Director, Male Reproductive Medicine, Mount Sinai Medical Center
Practice Director, CCRM New York
Laboratory Director, NYU School of Medicine
Medical & Laboratory Director, Columbia University Medical Center
Medical Director, Center for Human Reproduction
Embryologist, Extend Fertility
During the course of natural insemination, sperm compete vigorously to fertilize a single egg. In the human body, this means each sperm swims through difficult conditions in the vagina, cervix, uterus and fallopian tubes, at a relative distance equivalent to a human swimming from Los Angeles to Australia. Less than 1% of the sperm ultimately arrive at the egg’s perimeter, and few are able to pierce its outer core.
During an IVF cycle, many clinics will fertilize the woman’s eggs using conventional fertilization (CI). In this case, an embryologist uses all of the eggs retrieved from the woman’s ovaries and surrounds each in a petri dish with carefully-prepared droplets of sperm to facilitate fertilization. CI requires skill and if you elect to do it, you will want to go to a clinic that does it routinely. The major fear with CI is that in roughly 0 - 15% of cases, none (or very few) of the eggs fertilize. This is called Total Fertilization Failure (TFF) and is a devastating result for patients.
During IVF, when sperm cannot fertilize an egg using CI, doctors will recommend selecting a single sperm that looks promising (the methods here are incredibly crude) from a semen sample and injecting it directly into the egg. ICSI is microsurgery, and it’s the smallest procedure we do in medicine – by injecting one cell into another, we run the risk of doing real damage to the machinery of the egg, especially if the procedure is not done carefully.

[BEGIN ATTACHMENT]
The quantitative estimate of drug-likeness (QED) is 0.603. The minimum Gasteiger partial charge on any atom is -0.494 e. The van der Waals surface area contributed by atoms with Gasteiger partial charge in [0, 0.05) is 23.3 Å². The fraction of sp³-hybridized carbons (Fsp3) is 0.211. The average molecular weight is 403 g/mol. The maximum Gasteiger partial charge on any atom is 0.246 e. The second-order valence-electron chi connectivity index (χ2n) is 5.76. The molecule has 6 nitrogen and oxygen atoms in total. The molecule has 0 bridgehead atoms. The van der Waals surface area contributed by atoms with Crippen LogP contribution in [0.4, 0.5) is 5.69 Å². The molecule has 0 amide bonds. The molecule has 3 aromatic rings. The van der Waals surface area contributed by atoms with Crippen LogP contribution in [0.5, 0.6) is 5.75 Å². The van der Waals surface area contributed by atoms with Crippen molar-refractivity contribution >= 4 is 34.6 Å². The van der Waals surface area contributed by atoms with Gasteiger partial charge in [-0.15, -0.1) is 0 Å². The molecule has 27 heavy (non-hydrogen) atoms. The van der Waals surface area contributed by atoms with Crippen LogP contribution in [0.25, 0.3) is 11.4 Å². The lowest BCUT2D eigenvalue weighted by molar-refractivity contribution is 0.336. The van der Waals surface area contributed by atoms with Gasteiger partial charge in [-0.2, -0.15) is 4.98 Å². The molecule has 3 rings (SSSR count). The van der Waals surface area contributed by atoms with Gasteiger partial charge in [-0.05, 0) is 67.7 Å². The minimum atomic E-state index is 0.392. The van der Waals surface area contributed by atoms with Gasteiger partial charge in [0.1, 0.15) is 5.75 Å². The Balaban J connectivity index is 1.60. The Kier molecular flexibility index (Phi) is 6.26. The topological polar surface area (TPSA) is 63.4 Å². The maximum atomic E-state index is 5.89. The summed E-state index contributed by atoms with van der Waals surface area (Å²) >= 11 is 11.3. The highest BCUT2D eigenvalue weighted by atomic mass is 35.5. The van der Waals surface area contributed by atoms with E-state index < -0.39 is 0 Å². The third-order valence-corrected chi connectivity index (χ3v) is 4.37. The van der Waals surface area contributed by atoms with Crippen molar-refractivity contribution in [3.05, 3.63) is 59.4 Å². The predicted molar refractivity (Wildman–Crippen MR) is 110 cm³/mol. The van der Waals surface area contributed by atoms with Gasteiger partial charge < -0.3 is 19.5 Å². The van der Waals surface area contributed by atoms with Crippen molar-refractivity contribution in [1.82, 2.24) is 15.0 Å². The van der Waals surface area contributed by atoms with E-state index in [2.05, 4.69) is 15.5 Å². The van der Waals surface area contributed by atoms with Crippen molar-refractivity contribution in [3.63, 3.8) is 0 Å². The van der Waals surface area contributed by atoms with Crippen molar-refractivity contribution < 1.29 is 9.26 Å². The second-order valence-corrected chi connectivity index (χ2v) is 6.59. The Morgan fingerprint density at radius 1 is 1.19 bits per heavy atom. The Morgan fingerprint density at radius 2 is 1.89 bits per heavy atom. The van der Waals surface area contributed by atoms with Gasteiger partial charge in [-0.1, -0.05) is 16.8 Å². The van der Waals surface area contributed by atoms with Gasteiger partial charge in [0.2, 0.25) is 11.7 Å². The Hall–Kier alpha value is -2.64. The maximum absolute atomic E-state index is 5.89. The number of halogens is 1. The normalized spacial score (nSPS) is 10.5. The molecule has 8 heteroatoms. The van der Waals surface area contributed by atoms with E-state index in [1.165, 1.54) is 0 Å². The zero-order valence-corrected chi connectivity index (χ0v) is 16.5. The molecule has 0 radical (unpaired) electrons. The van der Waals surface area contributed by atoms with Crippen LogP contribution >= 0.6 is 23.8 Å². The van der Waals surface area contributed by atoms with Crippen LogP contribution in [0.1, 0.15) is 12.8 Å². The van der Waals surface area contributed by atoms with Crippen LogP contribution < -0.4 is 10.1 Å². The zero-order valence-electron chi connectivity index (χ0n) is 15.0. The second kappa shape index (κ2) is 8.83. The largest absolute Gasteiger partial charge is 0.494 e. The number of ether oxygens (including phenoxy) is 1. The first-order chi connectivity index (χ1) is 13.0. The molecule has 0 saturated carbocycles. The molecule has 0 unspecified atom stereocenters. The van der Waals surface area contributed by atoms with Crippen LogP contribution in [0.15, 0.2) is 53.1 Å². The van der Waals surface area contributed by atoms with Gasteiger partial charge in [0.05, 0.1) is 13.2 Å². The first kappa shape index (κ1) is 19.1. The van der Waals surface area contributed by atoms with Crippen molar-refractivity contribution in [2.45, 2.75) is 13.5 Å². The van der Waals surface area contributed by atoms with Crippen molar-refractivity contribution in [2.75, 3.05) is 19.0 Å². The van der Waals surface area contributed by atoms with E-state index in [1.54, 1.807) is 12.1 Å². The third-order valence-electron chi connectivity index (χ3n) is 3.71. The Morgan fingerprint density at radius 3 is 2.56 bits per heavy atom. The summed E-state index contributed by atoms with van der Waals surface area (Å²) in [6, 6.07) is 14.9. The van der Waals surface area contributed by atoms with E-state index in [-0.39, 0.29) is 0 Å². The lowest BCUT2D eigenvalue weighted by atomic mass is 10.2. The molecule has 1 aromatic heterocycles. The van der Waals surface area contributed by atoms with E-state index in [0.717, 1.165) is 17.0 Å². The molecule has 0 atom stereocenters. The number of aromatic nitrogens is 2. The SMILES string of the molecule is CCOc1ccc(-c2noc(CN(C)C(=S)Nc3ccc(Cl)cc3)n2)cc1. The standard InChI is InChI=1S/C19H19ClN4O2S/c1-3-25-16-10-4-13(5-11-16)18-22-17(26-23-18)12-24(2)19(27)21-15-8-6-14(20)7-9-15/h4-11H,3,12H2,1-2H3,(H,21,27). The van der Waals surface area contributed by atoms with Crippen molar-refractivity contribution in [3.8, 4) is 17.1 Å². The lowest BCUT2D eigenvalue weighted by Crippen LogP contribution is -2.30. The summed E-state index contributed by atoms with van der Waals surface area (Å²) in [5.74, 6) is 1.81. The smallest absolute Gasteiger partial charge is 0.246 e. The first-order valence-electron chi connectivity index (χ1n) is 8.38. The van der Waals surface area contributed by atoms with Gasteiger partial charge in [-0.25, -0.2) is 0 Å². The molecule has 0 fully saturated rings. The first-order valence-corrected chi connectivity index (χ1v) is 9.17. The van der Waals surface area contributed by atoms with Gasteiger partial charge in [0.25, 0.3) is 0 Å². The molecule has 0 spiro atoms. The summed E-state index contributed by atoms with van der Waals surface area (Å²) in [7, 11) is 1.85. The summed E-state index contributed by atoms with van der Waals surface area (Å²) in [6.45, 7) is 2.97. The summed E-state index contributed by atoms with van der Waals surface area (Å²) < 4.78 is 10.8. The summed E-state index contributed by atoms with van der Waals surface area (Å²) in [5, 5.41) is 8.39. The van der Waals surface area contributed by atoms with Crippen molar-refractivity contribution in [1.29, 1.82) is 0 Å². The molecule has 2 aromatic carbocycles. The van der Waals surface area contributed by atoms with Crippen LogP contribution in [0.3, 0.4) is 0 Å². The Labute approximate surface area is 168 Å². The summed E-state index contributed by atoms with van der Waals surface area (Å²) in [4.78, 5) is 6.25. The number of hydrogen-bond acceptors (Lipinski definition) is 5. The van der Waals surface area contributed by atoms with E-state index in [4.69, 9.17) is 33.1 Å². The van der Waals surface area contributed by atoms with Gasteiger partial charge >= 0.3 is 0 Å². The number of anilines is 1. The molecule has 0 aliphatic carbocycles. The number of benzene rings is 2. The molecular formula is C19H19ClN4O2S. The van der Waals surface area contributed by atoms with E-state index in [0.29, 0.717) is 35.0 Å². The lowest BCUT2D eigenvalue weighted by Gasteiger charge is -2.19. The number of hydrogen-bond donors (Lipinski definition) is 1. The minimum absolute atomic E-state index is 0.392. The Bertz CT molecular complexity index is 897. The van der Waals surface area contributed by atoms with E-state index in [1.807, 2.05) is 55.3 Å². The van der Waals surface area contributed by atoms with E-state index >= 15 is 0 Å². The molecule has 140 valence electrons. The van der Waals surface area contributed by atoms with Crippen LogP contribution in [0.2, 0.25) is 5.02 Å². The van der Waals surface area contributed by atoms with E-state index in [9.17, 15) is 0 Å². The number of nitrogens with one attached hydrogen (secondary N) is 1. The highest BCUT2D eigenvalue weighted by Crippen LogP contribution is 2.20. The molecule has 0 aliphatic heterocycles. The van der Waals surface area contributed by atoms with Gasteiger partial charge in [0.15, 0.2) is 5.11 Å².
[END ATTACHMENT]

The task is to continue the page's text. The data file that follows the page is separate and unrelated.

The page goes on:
Unlike with conventional insemination (CI), ICSI can only be performed on “mature eggs” which often means we’re excluding 20 - 30% of the eggs we retrieve. Of the remaining eggs, a high quality laboratory should be able to fertilize 70 - 80% (known as the “ICSI Fertilization Rate”). What happens to those mature eggs we cannot fertilize? Often about half of those are damaged in the ICSI process.
Since ICSI is a procedure on the egg, the experience of the embryologist is important. Below you can see a study of how embryologist skill improves with practice.
While this study concluded after one year of training, it’s clear gains are still being made with every successive quarter.
As to be expected, embryologists and clinics have highly-variable rates of skill and success. However, over the course of time your embryologist and clinic should have a 70 - 80% ICSI fertilization rates.
For whatever reason, some embryologists may struggle with fertilizing a certain patient’s eggs and so to defray risk, some larger clinics will subdivide each patient’s eggs amongst multiple embryologists. Generally speaking, we think this is a wise approach.
When choosing between conventional insemination (CI) or ICSI, take into account how experienced your clinic is with each. Insisting your clinic do CI when they do mostly ICSI (and are out-of-practice), or vice versa, may be counterproductive as it interrupts how they’re accustomed to handling treatment.